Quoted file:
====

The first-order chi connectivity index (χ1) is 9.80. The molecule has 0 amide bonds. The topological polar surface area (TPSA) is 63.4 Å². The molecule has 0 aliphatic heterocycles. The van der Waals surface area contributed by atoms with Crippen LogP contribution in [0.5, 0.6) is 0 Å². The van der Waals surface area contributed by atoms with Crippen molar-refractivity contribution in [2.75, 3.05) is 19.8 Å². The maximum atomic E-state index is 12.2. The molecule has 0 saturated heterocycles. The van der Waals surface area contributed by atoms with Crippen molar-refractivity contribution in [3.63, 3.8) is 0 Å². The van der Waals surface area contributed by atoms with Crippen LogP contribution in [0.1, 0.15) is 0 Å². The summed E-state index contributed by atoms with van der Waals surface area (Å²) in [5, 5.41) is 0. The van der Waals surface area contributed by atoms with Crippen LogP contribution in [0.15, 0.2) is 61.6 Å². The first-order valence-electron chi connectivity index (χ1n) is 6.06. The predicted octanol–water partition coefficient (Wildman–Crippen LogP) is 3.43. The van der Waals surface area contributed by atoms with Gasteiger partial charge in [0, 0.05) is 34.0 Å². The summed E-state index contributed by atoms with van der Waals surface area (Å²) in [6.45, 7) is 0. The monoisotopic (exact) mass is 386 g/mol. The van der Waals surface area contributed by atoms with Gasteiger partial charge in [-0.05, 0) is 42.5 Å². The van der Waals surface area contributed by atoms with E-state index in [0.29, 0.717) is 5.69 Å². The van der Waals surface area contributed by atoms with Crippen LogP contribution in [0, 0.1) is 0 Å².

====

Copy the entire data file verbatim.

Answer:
The first-order chi connectivity index (χ1) is 9.80. The molecule has 0 amide bonds. The topological polar surface area (TPSA) is 63.4 Å². The molecule has 0 aliphatic heterocycles. The van der Waals surface area contributed by atoms with Crippen LogP contribution in [0.5, 0.6) is 0 Å². The van der Waals surface area contributed by atoms with Crippen molar-refractivity contribution in [2.75, 3.05) is 19.8 Å². The maximum atomic E-state index is 12.2. The molecule has 0 saturated heterocycles. The van der Waals surface area contributed by atoms with Crippen molar-refractivity contribution in [3.63, 3.8) is 0 Å². The van der Waals surface area contributed by atoms with Crippen LogP contribution in [0.1, 0.15) is 0 Å². The summed E-state index contributed by atoms with van der Waals surface area (Å²) in [5, 5.41) is 0. The van der Waals surface area contributed by atoms with Crippen LogP contribution in [0.15, 0.2) is 61.6 Å². The first-order valence-electron chi connectivity index (χ1n) is 6.06. The predicted octanol–water partition coefficient (Wildman–Crippen LogP) is 3.43. The van der Waals surface area contributed by atoms with Gasteiger partial charge in [0, 0.05) is 34.0 Å². The summed E-state index contributed by atoms with van der Waals surface area (Å²) in [6.45, 7) is 0. The monoisotopic (exact) mass is 386 g/mol. The van der Waals surface area contributed by atoms with Gasteiger partial charge in [-0.05, 0) is 42.5 Å². The van der Waals surface area contributed by atoms with E-state index in [0.29, 0.717) is 5.69 Å². The van der Waals surface area contributed by atoms with Crippen LogP contribution in [0, 0.1) is 0 Å².